An IT Perspective: The “New” Management Training for $.99
Some problems are hard. Some are very hard. But most real-world problems have solutions. You might need to be creative in how you attack the problem; either in the approach or in the way you leverage your team’s resources.
In our house, thanks to my 5-year old, Angry Birds is known as “the chicken game.” Like for all working parents, screen time is a curse and a blessing, and along with excerpts of the Lion King movies on YouTube, Angry Birds is in the regular rotation.
So…why do I often give in and let my son play “the chicken game” when he asks?
First, because it is fun and I like to play too. Second, and I tell myself “most importantly,” it teaches lessons that will serve him well in life. In fact, it is pretty good management training. The best managers I’ve had have recognized talents and strengths among their team and used team members in ways that allowed themselves to be most successful.
The right bird for the job
Like people, each angry bird has a specific talent set. Using a yellow bird to break glass is a waste of talent (yellow birds are good at breaking wood; use the blue birds for glass). People are like that, too. Some are strong public speakers or good team leads and some are best left alone to get their work done. Strong managers will recognize each person’s individual talents and assign those responsibilities and tasks that allow them to use their talent set to maximize their personal contribution and potential for success.
You go to war with the army you have—not the army you might want or wish to have at a later time.
The birds you get are the birds you have to use (unless you purchase the mighty eagle, but that’s analogous to hiring a hot-shot consultant). Donald Rumsfeld knew that your team of Angry Birds or people might not be the optimal team for the job, but that you need to make the best of what you have. This is accomplished by knowing and using your team members based on their individual talents (see above).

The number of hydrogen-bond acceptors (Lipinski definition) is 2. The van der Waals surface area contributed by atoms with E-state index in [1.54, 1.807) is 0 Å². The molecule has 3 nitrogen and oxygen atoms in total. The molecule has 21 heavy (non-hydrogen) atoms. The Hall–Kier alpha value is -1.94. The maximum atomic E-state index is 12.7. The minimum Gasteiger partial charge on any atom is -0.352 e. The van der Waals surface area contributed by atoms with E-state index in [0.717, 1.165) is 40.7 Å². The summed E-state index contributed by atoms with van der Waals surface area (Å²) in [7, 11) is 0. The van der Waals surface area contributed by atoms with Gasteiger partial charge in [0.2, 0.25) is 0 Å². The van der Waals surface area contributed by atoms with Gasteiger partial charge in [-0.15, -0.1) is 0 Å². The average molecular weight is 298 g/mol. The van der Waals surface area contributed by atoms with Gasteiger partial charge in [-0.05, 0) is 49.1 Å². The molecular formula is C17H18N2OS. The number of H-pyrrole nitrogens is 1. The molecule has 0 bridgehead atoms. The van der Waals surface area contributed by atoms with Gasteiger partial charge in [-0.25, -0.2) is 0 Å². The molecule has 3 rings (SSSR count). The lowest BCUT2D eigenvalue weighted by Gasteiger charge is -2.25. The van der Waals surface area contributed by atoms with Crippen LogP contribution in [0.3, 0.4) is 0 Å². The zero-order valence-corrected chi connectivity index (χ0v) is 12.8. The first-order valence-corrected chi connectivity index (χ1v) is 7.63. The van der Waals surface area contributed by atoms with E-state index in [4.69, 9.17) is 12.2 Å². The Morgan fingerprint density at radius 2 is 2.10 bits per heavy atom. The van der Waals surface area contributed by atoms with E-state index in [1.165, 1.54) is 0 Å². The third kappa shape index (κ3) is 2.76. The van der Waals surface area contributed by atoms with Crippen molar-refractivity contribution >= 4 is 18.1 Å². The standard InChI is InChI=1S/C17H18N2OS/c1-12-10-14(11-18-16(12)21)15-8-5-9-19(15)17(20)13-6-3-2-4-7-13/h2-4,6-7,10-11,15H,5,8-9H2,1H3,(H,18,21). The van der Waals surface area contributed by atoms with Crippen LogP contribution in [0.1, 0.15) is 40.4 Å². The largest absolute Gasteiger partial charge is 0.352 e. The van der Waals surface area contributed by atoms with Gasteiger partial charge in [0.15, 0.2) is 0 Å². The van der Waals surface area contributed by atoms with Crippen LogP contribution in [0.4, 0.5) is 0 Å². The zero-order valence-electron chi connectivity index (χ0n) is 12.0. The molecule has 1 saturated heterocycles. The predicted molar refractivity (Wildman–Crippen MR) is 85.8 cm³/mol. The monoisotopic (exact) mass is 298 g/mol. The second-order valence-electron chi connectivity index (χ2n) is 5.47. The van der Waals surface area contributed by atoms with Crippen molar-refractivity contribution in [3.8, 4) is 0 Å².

Among a strong manager’s talent set is the ability to achieve desired outcomes by figuring out how to use each team members individual skill sets.
All problems have a solution
Some problems are hard. Some are very hard. But most real-world problems have solutions. You might need to be creative in how you attack the problem; either in the approach or in the way you leverage your team’s resources. Hard problems are more satisfying and provide more reusable results than do easy problems.
Feedback is instructive
Some say success is a lousy teacher, but that may be only when success/failure is binary. Since success in Angry Birds is graded – earning one to three stars and high score notification – success can teach, and motivate. Good managers provide deeper, more instructive praise than a simple “good job.”
Is my son learning these lessons? Hopefully some are sinking in and will serve him well later in life. For now, I know he is at least having fun.